Omicron has spread to California counties according to vaccination rate

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Many counties in California are reporting high cases of COVID-19 as the omicron variant spreads across the state.

The increase in cases – which has led to tighter restrictions statewide, event cancellations and the voluntary closure from some bars and restaurants – not surprisingly, given the high transmissibility of the omicron variant and because it infects vaccinated people more easily than previous strains. Moreover, the holiday gatherings were expected to cause a winter push regardless of how the virus developed.

The good news is that COVID-19 vaccines are still holds very well in protection against serious diseases. In San Francisco, where 81% of the population is vaccinated, there is strong evidence of a growing separation between the number of cases and the number of hospitalizations.

During the wave driven by this summer’s Delta Variants, California counties with higher vaccination rates tended to have lower case positivity rates and tests, as shown in the graphs below. While the vaccination rates listed in both tables are up to date, they reflect county-wide vaccination trends that emerged before and during the Delta Surge, as some counties historically had rates higher than that. others. Analysis is limited to counties in California with a population of 100,000 or more, and all figures are from the California Department of Public Health.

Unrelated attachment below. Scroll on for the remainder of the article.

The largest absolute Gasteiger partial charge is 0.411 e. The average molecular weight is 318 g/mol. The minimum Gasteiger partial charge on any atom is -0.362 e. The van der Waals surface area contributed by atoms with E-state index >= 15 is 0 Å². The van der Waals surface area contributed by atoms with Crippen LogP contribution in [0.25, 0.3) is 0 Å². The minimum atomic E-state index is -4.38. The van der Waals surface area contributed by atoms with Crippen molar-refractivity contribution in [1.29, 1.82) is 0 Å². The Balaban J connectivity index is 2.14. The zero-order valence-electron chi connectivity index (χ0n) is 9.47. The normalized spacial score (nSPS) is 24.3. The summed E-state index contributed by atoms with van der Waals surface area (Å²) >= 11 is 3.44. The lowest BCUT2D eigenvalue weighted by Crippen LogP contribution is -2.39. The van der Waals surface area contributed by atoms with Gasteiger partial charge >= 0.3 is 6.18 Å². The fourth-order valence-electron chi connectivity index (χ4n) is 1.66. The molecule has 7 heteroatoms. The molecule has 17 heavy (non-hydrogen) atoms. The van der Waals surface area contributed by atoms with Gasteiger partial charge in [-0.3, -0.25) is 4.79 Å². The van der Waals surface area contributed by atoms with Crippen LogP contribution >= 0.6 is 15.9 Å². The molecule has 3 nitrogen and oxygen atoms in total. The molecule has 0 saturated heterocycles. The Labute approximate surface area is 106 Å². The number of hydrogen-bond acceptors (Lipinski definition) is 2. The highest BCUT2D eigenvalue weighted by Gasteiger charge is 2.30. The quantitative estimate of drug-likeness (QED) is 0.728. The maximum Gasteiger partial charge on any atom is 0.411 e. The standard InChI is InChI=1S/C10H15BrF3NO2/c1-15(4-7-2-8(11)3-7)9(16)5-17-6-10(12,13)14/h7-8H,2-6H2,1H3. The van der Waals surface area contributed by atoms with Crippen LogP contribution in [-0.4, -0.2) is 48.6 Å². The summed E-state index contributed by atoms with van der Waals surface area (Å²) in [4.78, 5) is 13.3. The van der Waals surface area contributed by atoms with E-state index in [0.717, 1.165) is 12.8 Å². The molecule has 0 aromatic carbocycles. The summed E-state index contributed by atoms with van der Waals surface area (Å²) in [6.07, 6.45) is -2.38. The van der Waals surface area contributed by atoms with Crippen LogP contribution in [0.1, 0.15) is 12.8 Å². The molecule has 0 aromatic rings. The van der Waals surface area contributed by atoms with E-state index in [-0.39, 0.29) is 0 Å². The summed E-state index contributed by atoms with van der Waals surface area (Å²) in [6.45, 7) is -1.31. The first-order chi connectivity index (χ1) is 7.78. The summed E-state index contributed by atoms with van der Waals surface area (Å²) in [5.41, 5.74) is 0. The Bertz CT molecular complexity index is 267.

Although the delta variant caused more breakthrough infections than previous strains, the clear downward trend line on the test’s positivity graph suggests that the vaccines offered significant protection against infection and transmission.

However, in this current wave of omicron, this clear downtrend line does not exist.

Counties with higher immunization rates still generally have lower hospitalization rates than counties with lower immunization rates, and most experts believe this trend will continue – and may worsen even more – during the winter. While many counties with better immunization coverage now have higher PCR-confirmed case rates than counties with poorer immunization statistics, these numbers likely do not reflect the reality of the situation.


“The most vaccinated counties probably test more, and therefore the lower rates in the less vaccinated counties may be due to failure to detect cases,” wrote UCSF epidemiologist Dr George Rutherford. , in an email.

When using the percentage of positive tests – which at least partly controls the amount of tests performed – there is little association between vaccination rates and transmission levels, indicating that a large number of vaccinated people are infected in the area. But because many of them will have mild or no symptoms, some health experts think officials should use hospitalization figures, not the number of cases, to set public policy.

You can read more about the risk omicron poses to people who have been vaccinated in our article about it.

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